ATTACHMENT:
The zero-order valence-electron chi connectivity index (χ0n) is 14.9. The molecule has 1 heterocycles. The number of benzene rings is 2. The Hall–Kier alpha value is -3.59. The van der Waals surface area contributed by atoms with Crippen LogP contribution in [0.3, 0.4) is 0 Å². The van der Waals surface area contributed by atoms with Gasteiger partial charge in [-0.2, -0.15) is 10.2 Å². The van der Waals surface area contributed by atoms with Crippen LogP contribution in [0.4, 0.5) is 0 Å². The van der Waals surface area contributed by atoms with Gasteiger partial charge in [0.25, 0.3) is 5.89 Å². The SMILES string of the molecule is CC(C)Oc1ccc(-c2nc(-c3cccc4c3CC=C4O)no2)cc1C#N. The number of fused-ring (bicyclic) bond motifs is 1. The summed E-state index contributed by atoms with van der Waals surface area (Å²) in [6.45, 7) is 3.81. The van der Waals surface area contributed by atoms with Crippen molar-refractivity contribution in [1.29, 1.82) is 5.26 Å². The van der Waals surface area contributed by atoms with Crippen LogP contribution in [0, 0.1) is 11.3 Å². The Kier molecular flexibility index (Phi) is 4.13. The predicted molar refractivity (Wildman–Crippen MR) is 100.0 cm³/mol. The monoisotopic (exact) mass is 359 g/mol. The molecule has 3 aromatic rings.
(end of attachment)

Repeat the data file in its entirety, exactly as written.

The zero-order valence-electron chi connectivity index (χ0n) is 14.9. The molecule has 1 heterocycles. The number of benzene rings is 2. The Hall–Kier alpha value is -3.59. The van der Waals surface area contributed by atoms with Crippen LogP contribution in [0.3, 0.4) is 0 Å². The van der Waals surface area contributed by atoms with Gasteiger partial charge in [-0.2, -0.15) is 10.2 Å². The van der Waals surface area contributed by atoms with Crippen LogP contribution in [0.4, 0.5) is 0 Å². The van der Waals surface area contributed by atoms with Gasteiger partial charge in [0.25, 0.3) is 5.89 Å². The SMILES string of the molecule is CC(C)Oc1ccc(-c2nc(-c3cccc4c3CC=C4O)no2)cc1C#N. The number of fused-ring (bicyclic) bond motifs is 1. The summed E-state index contributed by atoms with van der Waals surface area (Å²) in [6.45, 7) is 3.81. The van der Waals surface area contributed by atoms with Crippen molar-refractivity contribution in [1.29, 1.82) is 5.26 Å². The van der Waals surface area contributed by atoms with Crippen LogP contribution in [0, 0.1) is 11.3 Å². The Kier molecular flexibility index (Phi) is 4.13. The predicted molar refractivity (Wildman–Crippen MR) is 100.0 cm³/mol. The monoisotopic (exact) mass is 359 g/mol. The molecule has 3 aromatic rings.